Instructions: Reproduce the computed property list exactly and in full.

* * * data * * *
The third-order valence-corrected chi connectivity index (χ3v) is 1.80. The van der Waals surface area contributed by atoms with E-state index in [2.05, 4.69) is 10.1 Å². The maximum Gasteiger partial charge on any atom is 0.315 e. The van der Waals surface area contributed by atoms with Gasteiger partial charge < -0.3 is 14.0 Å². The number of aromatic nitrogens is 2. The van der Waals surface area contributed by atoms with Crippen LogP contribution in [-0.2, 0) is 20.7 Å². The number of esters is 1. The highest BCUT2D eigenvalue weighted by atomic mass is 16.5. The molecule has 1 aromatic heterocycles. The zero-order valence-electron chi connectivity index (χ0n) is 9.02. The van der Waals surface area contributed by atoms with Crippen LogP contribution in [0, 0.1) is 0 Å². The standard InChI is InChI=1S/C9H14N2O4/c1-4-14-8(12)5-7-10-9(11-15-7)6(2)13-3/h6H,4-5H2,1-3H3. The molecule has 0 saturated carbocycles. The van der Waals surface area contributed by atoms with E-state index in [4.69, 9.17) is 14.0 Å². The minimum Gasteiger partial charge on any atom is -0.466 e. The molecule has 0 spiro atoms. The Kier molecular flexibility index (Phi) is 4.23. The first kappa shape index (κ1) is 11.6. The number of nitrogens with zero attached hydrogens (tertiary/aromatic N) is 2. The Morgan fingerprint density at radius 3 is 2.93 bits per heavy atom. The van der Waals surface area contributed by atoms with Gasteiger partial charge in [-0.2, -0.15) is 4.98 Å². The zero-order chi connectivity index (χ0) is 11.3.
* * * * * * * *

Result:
The third-order valence-corrected chi connectivity index (χ3v) is 1.80. The van der Waals surface area contributed by atoms with E-state index in [2.05, 4.69) is 10.1 Å². The maximum Gasteiger partial charge on any atom is 0.315 e. The van der Waals surface area contributed by atoms with Gasteiger partial charge < -0.3 is 14.0 Å². The number of aromatic nitrogens is 2. The van der Waals surface area contributed by atoms with Crippen LogP contribution in [-0.2, 0) is 20.7 Å². The number of esters is 1. The highest BCUT2D eigenvalue weighted by atomic mass is 16.5. The molecule has 1 aromatic heterocycles. The zero-order valence-electron chi connectivity index (χ0n) is 9.02. The van der Waals surface area contributed by atoms with Crippen LogP contribution in [0, 0.1) is 0 Å². The standard InChI is InChI=1S/C9H14N2O4/c1-4-14-8(12)5-7-10-9(11-15-7)6(2)13-3/h6H,4-5H2,1-3H3. The molecule has 0 saturated carbocycles. The van der Waals surface area contributed by atoms with E-state index in [4.69, 9.17) is 14.0 Å². The minimum Gasteiger partial charge on any atom is -0.466 e. The molecule has 0 spiro atoms. The Kier molecular flexibility index (Phi) is 4.23. The first kappa shape index (κ1) is 11.6. The number of nitrogens with zero attached hydrogens (tertiary/aromatic N) is 2. The Morgan fingerprint density at radius 3 is 2.93 bits per heavy atom. The van der Waals surface area contributed by atoms with Gasteiger partial charge in [-0.2, -0.15) is 4.98 Å². The zero-order chi connectivity index (χ0) is 11.3.